Welcome to Chapel Field Road


In the name of Christ we offer a warm welcome and encouragement in your Christian journey.

Welcome to a friendly, active church with a membership of 204, from various backgrounds and countries, and of all ages.

Come and join us!


10.30 am (with activities for all ages);
6.30 pm (Upper Room)
─  Holy Communion as announced.

12.15 – 12.45 pm (Upper Room)
─  Holy Communion as announced.


1.00-1.30 pm Prayers for healing (Upper Room);
6.00 pm Service in Swahili on alternate weeks (Upper Room). 

Check here for details of the Sunday Worship Services during July 2015.


Sunday 26 July 2015
Morning Bible readings: 2 Kings 4: 42-44; John 6: 1-15

Introit: Jesus, stand among us
Anthem: Be still, for the presence of the Lord

10.30 am
Kate Daynes
Join us for refreshments after the service, upstairs in the Hall – there is a lift

6.30 pm
Revd Robert Roberts
Worship in the Upper Room

Sunday 2 August 2015
10.30 am
Michael Green
Join us for refreshments and the Traidcraft Stall after the service, upstairs in the Hall

6.30 pm
Revd Helen Freeston
Service of Holy Communion in the Upper Room

Visitors are always welcome amongst us.  On arrival, please make yourself known to one of the Stewards or the Minister.

All are welcome in this place.

God in the Arts

He gave us eyes to see them:
Amid the hectic, busy lives we lead, many people fall under the control of ‘the hurry syndrome.’ We have to do ‘A’ as soon as possible, and we have to get to ‘B’ as soon as possible. And along the way we have phone calls to make, emails to open, and Facebook and twitter and all the social media to check. It means that we often go through the world without giving the world a second glance. This year in these articles we are going to pause, and, as the poet says, ‘stand and stare.’ Each month we shall be looking at a painting that celebrates the wonder, the joy, the mystery, and the marvel of the created world in which we live.

Herdsman with Cows by a River
by Albert Cuyp

What is this life, if full of care, we have no time to stand and stare?’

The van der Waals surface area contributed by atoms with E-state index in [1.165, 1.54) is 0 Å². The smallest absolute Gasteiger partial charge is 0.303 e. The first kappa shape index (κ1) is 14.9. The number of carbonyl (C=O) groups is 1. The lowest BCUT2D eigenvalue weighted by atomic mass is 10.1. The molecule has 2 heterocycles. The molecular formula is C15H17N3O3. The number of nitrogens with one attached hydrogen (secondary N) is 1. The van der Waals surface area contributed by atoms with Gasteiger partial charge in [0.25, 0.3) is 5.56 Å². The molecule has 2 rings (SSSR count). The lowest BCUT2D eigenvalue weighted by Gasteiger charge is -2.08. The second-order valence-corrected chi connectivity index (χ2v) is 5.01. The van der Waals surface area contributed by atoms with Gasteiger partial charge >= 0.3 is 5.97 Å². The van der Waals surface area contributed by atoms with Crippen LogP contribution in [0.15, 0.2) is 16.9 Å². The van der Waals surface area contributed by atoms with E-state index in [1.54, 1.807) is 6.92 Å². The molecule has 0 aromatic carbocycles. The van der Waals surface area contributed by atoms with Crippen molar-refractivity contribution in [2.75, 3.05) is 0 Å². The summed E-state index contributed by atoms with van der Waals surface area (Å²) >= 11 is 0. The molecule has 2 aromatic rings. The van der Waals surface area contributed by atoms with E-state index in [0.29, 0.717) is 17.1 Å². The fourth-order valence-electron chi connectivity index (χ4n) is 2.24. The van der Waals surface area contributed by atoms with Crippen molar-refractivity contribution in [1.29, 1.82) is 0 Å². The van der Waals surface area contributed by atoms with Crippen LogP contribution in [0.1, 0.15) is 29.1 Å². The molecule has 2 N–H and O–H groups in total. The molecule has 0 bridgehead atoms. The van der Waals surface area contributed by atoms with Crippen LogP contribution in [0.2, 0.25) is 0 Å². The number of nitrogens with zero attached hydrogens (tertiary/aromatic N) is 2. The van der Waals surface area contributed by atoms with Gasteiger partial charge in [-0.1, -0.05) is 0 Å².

These words of W H Davies provide the theme for this year. The paintings chosen celebrate creation in all its wonder and diversity, and we are encouraged to take time to look anew and to become aware of the author of that creation. But this month it is the other way round as we sense the animals looking at us in ‘Herdsman with Cows by a River’ painted in 1650 by the Dutch artist, Albert Cuyp.

It is a very ordinary scene of nature. Yet there is a radiance and a tranquillity that strikes us as we see the herd of cows standing in the still waters. Around them is a lot of movement: birds fly in the sky, boats are sailing off into the sunset and two fishermen are busy at their work to the left of the canvas. But the cows and their herdsman are quiet and contented, relishing this moment of the day closing, and contemplating the world going by. And two of those cows seem to be looking out into our own world. In many of Albert Cuyp’s paintings the sun bathes each scene in a golden light. Here the clouds are gathering in the sky as the sun sinks down in the west, but there is still a glowing calmness brought by the light of the sky above.

In this month of July we are probably planning holidays. Some holidays can be a frenetic rush, others are those occasions when we simply sit back and relax, letting what we see around us bring refreshment and renewal. It is the way we are encouraged to savour the joy and delight of Scripture in what is called lectio divina. Monastic teachers compared it to cows grazing in the field. They pointed to four stages: Lectio—we take a bite of Scripture; Meditatio—we chew on that word; Oratio—we savour its flavour and nourishment; and Contemplatio—we digest its goodness to feed body and soul.

The herd of cows in Albert Cuyp’s painting have spent the day doing just that—grazing and ruminating in the fields nearby. The herdsman has brought them to the river to relax in the water. Soon they will take the journey home to the farm and the safety of the cowshed. Tomorrow will bring them the opportunity to graze anew in the gift of another day. Walt Whitman wrote in one of his poems, ‘I think I could turn and live with animals, they are so placid and self-contain’d, I stand and look at them long and long.’ As we stand and look at the cows in this painting, perhaps we may realise that whether at work or on holiday, in Sunday worship or Bible reading at home, God can feed us through His world around and in His word in Scripture. As long as we take the time and the care to savour the delights He offers us.

Michael Burgess